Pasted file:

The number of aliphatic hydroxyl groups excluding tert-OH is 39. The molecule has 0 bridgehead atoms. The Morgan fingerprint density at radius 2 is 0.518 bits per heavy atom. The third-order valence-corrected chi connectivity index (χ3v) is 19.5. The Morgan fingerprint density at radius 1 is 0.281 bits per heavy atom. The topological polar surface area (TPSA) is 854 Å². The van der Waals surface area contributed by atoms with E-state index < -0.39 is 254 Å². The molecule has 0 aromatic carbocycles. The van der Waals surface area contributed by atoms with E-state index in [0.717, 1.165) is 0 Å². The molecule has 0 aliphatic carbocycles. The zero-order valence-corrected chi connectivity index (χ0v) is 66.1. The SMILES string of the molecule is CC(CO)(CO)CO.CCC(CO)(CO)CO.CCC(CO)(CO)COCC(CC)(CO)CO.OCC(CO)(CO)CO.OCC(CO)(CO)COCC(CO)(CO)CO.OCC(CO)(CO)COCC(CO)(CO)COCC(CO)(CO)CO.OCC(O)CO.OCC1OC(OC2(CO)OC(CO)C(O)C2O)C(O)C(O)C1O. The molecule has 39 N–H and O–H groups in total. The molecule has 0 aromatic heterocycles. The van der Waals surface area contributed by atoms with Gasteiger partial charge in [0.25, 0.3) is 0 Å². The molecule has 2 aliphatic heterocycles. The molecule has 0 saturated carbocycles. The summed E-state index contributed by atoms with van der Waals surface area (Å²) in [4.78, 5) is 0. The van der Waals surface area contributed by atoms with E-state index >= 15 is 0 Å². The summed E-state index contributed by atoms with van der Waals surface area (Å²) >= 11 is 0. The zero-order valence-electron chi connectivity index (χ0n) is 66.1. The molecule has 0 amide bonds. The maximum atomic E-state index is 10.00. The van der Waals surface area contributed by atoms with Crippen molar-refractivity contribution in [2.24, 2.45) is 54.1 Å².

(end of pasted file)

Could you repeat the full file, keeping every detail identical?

The number of aliphatic hydroxyl groups excluding tert-OH is 39. The molecule has 0 bridgehead atoms. The Morgan fingerprint density at radius 2 is 0.518 bits per heavy atom. The third-order valence-corrected chi connectivity index (χ3v) is 19.5. The Morgan fingerprint density at radius 1 is 0.281 bits per heavy atom. The topological polar surface area (TPSA) is 854 Å². The van der Waals surface area contributed by atoms with E-state index < -0.39 is 254 Å². The molecule has 0 aromatic carbocycles. The van der Waals surface area contributed by atoms with E-state index in [0.717, 1.165) is 0 Å². The molecule has 0 aliphatic carbocycles. The zero-order valence-corrected chi connectivity index (χ0v) is 66.1. The SMILES string of the molecule is CC(CO)(CO)CO.CCC(CO)(CO)CO.CCC(CO)(CO)COCC(CC)(CO)CO.OCC(CO)(CO)CO.OCC(CO)(CO)COCC(CO)(CO)CO.OCC(CO)(CO)COCC(CO)(CO)COCC(CO)(CO)CO.OCC(O)CO.OCC1OC(OC2(CO)OC(CO)C(O)C2O)C(O)C(O)C1O. The molecule has 39 N–H and O–H groups in total. The molecule has 0 aromatic heterocycles. The van der Waals surface area contributed by atoms with Gasteiger partial charge in [0.25, 0.3) is 0 Å². The molecule has 2 aliphatic heterocycles. The molecule has 0 saturated carbocycles. The summed E-state index contributed by atoms with van der Waals surface area (Å²) in [4.78, 5) is 0. The van der Waals surface area contributed by atoms with E-state index >= 15 is 0 Å². The summed E-state index contributed by atoms with van der Waals surface area (Å²) >= 11 is 0. The zero-order valence-electron chi connectivity index (χ0n) is 66.1. The molecule has 0 amide bonds. The maximum atomic E-state index is 10.00. The van der Waals surface area contributed by atoms with Crippen molar-refractivity contribution in [2.24, 2.45) is 54.1 Å².